The Malta Independent 21 November 2018, Wednesday

ReCoop Restoration sources Cospicua Parish church painting to Stefano Erardi

Malta Independent Sunday, 30 October 2011, 00:00 Last update: about 5 years ago

Amongst the recent discoveries in Maltese Baroque art, one of the most important is the altar painting of the ‘Decent of the Holy Spirit’ at the Cospicua Parish church. This large altar painting was brought to the ReCoop labs, the Cooperative of Conservation and Restoration, where it was thoroughly studied and professionally restored.

During the restoration, which was coordinated by the ReCoop team under the direction of Roderick Abela, this important attribution by Dr Keith Sciberras a few months before in the book ‘Baroque Painting in Malta’ was confirmed.

Dr Sciberras affirmed that the painting is the work of the renowned baroque artist Stefano Erardi (1630-1716). Amongst a number of paintings by the artist, it was compared to the Annunciation altarpiece found at the Carmelite Priory church in Mdina, which had also been restored by ReCoop a few months before.

Stefano Erardi was one of the most talented Maltese artists of the late 17th century. His work followed the tradition of early Baroque Classicism and was greatly inspired by Italian artists such as Domenichino and Guido Reni. Erardi was a very prolific artist and gained a number of church commissions although this was a time when Maltese art was dominated by Mattia Preti and his bottega. Therefore, this attribution to Erardi and the professional restoration that it underwent gave back to Malta a painting of great value.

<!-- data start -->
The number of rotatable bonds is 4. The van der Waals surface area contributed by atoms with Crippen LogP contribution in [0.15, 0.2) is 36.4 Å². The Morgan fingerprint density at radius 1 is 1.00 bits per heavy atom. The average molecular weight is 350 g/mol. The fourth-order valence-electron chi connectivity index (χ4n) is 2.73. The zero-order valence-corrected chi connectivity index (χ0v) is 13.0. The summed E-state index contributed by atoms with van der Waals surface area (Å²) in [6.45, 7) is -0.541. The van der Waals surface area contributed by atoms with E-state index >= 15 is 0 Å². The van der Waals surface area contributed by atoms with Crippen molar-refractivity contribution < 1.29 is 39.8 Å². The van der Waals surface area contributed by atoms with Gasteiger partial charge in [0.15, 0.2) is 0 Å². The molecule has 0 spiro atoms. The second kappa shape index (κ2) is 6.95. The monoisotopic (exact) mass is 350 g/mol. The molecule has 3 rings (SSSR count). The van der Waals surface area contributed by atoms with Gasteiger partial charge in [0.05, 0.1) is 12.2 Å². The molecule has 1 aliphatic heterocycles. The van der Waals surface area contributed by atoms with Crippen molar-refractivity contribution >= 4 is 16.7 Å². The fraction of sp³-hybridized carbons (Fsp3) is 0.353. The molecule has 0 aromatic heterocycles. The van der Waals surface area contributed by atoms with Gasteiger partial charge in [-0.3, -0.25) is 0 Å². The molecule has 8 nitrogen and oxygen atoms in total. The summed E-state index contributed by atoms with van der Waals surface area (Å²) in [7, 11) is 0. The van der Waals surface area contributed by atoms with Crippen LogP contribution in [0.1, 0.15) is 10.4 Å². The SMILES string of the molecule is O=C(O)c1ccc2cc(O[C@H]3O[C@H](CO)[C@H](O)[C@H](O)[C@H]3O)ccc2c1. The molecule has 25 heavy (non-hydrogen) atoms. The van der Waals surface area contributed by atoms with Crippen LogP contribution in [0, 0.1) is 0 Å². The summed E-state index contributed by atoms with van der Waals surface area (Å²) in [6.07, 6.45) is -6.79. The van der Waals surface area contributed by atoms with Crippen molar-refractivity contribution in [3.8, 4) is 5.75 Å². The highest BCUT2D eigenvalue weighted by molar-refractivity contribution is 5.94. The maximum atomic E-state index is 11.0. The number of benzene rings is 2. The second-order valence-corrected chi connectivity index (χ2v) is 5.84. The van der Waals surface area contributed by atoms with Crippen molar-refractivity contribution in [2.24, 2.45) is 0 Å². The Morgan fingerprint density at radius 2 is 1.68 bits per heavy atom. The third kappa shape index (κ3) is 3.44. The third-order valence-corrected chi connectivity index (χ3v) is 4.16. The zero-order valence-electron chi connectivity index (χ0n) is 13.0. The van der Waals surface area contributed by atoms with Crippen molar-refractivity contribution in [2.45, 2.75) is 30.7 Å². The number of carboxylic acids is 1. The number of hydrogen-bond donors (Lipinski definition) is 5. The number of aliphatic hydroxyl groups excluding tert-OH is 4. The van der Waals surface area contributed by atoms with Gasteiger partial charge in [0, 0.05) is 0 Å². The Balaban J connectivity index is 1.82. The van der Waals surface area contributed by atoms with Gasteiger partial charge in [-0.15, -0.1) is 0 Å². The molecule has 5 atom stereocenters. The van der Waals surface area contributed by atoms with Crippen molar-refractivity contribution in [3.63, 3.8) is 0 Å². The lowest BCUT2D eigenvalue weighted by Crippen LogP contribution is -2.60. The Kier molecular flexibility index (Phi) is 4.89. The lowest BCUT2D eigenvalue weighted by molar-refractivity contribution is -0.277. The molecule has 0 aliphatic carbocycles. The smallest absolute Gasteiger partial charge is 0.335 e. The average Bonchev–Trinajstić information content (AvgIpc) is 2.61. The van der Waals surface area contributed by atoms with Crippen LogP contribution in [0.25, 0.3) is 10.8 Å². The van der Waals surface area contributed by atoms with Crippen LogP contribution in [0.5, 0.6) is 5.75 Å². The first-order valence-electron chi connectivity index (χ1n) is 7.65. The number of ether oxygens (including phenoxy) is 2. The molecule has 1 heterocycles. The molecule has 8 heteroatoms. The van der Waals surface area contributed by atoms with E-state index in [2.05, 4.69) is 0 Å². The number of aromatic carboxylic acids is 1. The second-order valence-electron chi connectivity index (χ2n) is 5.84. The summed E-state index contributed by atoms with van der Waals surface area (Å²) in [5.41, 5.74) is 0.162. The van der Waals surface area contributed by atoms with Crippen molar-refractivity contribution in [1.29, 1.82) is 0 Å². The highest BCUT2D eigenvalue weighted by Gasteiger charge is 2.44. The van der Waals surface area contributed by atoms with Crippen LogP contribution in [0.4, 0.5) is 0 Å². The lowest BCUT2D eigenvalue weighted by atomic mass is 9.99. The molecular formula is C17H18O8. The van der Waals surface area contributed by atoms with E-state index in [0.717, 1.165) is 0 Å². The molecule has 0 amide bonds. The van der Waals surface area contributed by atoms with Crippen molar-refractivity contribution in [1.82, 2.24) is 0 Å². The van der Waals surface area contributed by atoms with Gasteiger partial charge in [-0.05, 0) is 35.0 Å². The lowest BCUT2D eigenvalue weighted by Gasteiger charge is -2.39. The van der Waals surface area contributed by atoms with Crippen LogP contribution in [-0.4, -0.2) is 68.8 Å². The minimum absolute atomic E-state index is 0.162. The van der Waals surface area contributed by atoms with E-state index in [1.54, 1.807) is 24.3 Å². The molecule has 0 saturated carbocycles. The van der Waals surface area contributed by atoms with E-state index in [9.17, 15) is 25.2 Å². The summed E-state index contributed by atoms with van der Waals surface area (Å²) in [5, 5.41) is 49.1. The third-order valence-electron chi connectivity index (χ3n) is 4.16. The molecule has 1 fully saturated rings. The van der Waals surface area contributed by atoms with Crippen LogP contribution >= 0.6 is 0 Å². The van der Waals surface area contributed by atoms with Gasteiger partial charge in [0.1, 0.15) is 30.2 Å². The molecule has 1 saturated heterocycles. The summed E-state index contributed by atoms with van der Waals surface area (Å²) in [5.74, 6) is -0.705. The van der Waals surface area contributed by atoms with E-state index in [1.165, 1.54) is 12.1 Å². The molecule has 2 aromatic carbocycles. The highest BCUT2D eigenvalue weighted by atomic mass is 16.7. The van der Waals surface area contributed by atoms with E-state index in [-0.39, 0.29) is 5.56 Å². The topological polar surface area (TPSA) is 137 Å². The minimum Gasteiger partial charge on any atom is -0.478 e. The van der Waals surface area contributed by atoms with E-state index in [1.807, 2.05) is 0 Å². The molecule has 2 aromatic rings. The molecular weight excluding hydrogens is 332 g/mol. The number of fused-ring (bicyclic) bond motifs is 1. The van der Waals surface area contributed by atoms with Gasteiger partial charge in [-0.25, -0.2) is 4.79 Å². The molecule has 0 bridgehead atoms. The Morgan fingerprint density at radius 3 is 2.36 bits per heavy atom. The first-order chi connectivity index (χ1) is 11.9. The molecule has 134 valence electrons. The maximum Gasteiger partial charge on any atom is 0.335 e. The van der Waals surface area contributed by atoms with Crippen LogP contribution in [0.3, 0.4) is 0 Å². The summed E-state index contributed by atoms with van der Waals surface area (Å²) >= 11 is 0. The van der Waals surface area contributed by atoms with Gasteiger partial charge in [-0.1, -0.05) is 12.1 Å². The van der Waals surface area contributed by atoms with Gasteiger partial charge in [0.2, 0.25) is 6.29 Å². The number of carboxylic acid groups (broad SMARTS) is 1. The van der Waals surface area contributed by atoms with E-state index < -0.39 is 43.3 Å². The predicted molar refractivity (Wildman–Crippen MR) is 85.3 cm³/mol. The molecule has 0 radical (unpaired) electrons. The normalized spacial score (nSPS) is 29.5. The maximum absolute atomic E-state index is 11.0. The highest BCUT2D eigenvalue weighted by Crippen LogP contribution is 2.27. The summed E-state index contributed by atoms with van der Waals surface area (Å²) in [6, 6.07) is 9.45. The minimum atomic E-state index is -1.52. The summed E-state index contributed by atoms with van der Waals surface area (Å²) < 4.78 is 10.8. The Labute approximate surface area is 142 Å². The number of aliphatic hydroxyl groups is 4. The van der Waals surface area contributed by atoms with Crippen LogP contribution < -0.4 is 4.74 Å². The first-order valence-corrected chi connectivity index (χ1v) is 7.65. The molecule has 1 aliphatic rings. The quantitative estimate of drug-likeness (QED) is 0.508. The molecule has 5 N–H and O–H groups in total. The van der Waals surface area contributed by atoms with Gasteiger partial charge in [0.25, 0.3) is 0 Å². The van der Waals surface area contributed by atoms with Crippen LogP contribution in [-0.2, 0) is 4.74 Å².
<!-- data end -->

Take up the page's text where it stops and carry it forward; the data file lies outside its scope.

The painting was executed using pigments bound in an oil medium applied on canvas and shows the Virgin Mary surrounded by the apostles during the biblical episode of Pentecost, when the Holy Spirit descended on the apostles.

Both composition and technique show that the work was done by a prolific hand of the 17th century. His good knowledge of the Bolognese painters of early Baroque is evident in this work, since at least four figures present in this painting have been taken from another painting representing the ‘Assumption of the Virgin’, found in the Santa Maria Del Popolo church in Rome, painted by the Bolognese artist Annibale Carracci (1560–1609).

Before the restoration intervention could take place, the painting was photographically documented in both ultraviolet and infrared. These physical examinations helped in identifying previous restorations and any foreign materials present on top of the paint layer. They also helped to deepen the team’s knowledge with respect to the work’s state of conservation and the original technique employed.

The treatment process commenced by carrying out a number of scientific cleaning tests to ensure the tailoring of the safest and most effective cleaning agents and methodology and to ensure the most efficient and safe removal of the years of embedded dirt and the numerous layers of darkened varnish. The painting has now regained its original luminosity and vivid palette.

The painting was then consolidated to enhance its structural stability and adhesion was applied between layers and it was re-tightened over its original stretcher frame, thus bettering the possibility of better future preservation.

All losses were in-filled with reversible gesso and integrated using reversible restoration pigments, following standard conservation practices and ethics. An overall protective layer of resinous varnish with very good reversibility and ageing properties was finally applied on the paint layer, giving the work an overall satin finish.

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